Configuration in the .NET framework

Matt Berther bio photo By Matt Berther Comment

A lot of people (me included) use the configuration API in the .NET framework (System.Configuration.ConfigurationSettings.AppSettings) to store configuration settings for their applications.

One thing that I've been doing a lot lately is to create an object that provides strongly typed accessors to the data that I store in the AppSettings.

For example, take the following configuration snippet:

<configuration>
    <appSettings>
        <add key="connectionString"
             value="server=.;database=myDatabase;ui=user;pwd=password"/>
    </appSettings>
</configuration>

Rather than referencing this throughout my entire code base with ConfigurationSettings.AppSettings["connectionString"], I create an object that provides an accessor to this.

class Configuration
{
    public static string ConnectionString
    {
        get { return ConfigurationSettings.AppSettings["connectionString"]; }
    }
}

The benefits of this are three-fold:

  • Intellisense support for your configuration options.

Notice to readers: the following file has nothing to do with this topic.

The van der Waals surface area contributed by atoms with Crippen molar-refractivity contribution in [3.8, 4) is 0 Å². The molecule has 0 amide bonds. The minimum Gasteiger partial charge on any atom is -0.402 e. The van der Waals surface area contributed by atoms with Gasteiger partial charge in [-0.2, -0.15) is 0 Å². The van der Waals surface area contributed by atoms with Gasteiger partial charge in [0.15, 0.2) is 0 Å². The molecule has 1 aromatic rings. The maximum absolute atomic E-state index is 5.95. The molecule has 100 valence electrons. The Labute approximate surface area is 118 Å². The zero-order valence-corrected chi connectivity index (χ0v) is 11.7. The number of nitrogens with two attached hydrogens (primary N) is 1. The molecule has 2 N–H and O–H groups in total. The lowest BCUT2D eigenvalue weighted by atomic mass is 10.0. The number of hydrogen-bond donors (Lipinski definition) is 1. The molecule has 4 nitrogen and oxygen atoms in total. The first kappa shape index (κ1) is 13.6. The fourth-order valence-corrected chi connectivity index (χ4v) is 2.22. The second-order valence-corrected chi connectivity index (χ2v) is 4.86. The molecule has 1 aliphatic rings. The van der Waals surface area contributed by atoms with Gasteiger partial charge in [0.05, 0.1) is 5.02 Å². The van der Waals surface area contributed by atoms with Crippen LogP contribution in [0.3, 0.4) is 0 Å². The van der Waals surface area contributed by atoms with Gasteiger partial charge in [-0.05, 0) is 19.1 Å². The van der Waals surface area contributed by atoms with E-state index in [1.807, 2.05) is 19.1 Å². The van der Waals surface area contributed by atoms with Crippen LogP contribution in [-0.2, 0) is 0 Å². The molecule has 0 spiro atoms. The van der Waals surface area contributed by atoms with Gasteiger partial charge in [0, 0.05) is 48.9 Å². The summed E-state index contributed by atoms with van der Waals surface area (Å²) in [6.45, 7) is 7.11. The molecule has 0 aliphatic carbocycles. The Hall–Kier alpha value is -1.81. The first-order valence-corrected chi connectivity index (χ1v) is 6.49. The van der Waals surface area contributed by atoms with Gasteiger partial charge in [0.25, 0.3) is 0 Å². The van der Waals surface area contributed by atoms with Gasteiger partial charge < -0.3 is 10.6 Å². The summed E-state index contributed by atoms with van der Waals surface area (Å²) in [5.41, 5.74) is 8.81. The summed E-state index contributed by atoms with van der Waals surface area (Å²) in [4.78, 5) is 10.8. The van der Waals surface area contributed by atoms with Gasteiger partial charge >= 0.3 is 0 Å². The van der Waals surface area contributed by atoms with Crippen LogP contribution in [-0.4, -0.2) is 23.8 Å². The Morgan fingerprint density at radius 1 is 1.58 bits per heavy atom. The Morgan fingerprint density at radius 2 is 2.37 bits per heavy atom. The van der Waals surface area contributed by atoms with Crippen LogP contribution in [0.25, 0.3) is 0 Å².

• "Magic Words" are removed from the code base. This allows you to catch errors at compile time, instead of runtime. For example: lets say that you called ConfigurationSettings.AppSettings["connectString"] in one spot in your code. Using the object above would have made that a compile error.
  • Decoupling of your configuration mechanism from the rest of the code base. The rest of your code simply references this Configuration object; you are free to change the implementation of the Configuration object without affecting the rest of the code.

The same idea can also be applied to custom configuration sections. Just add a method or property to your configuration object that calls ConfigurationSettings.GetConfig("yourSection").

This is a very neat technique, I think. I hope that you find it useful as well.